America (or more specifically the United States) has been the “dream” land of generations of Filipinos, the pie-in-the-sky that hundreds of thousands aspire to reach. Yet America remains both hospitable and inhospitable to those who reach its shores. On one hand it embraces those who successfully navigate the often treacherous paths to assimilation, on the other, it puts every new immigrant through a wringer, squeezing out every drop of skill, talent and determination for the greater glory of this land of milk, honey and mountains of debt.
In this issue, we feature some of the stories of Filipino immigration to the US -- the brides of Filipino servicemen who fought for freedom and democracy in WWII only to find that in the real world of the US in the late '40s, freedom and democracy were two-edged swords; a Filipino doctor who came in the mid-'60s and who, until now, can't forget the culture shock of his first day; Filipino graphic artists trusted with defining the looks of some of the superheroes in comic books; mail-order brides confronted with the ugly side of some Americans; and a Filipino hairdresser in New York whose innovative approach to giving back puts bigots to shame.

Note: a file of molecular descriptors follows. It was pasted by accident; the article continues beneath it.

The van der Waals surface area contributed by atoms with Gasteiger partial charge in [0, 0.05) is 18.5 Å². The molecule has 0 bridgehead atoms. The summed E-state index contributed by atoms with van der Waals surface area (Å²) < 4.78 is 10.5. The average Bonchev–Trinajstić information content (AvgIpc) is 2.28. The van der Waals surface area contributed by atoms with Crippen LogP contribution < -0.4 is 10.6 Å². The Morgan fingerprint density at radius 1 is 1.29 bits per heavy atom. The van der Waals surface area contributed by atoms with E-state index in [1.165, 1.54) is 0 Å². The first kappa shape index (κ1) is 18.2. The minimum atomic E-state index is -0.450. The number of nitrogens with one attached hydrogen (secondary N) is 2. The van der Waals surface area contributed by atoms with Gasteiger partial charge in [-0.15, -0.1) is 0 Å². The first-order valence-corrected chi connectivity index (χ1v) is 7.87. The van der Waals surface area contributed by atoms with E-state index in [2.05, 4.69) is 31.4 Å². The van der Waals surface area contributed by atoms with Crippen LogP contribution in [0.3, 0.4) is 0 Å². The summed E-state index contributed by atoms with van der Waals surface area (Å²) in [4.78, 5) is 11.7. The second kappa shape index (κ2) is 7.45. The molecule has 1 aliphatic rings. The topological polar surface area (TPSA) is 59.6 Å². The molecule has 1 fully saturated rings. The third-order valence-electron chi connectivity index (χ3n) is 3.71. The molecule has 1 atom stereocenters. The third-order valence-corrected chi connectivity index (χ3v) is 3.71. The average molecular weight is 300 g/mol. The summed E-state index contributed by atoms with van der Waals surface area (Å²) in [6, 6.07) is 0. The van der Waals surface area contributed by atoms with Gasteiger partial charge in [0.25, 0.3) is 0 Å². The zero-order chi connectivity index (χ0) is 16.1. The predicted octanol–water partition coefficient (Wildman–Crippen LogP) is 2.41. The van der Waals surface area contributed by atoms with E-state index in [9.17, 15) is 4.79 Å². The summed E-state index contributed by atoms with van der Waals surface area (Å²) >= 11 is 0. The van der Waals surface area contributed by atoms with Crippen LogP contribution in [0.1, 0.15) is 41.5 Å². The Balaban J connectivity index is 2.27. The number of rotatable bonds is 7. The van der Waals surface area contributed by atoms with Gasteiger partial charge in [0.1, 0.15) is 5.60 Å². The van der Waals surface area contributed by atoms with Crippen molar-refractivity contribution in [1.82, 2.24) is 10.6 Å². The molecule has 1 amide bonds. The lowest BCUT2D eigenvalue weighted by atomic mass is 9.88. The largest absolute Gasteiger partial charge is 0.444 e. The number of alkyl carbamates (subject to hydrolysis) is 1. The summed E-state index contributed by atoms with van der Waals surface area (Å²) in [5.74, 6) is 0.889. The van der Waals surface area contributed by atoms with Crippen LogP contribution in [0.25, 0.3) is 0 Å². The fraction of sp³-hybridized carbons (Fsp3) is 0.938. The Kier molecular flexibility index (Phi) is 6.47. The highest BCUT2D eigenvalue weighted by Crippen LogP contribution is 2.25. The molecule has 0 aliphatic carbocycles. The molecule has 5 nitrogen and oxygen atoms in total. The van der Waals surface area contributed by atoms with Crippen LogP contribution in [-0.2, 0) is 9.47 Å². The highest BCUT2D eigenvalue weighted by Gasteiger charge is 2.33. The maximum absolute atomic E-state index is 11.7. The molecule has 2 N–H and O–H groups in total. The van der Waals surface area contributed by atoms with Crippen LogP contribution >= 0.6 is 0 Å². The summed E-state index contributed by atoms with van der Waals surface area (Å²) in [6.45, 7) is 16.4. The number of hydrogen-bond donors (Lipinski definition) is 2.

The late great Filipino American writer, Carlos Bulosan said it best: "If you want to know what we are, look at the men reading books, searching in the dark pages of history for the lost word, the key to the mystery of the living peace. We are factory hands, field hands, mill hands, searching, building and molding structures. We are doctors, scientists, chemists discovering and eliminating disease, hunger and antagonism. We are soldiers, Navy men, citizens, guarding the imperishable dreams of our fathers to live in freedom. We are the living dream of dead men. We are the living spirit of free men.”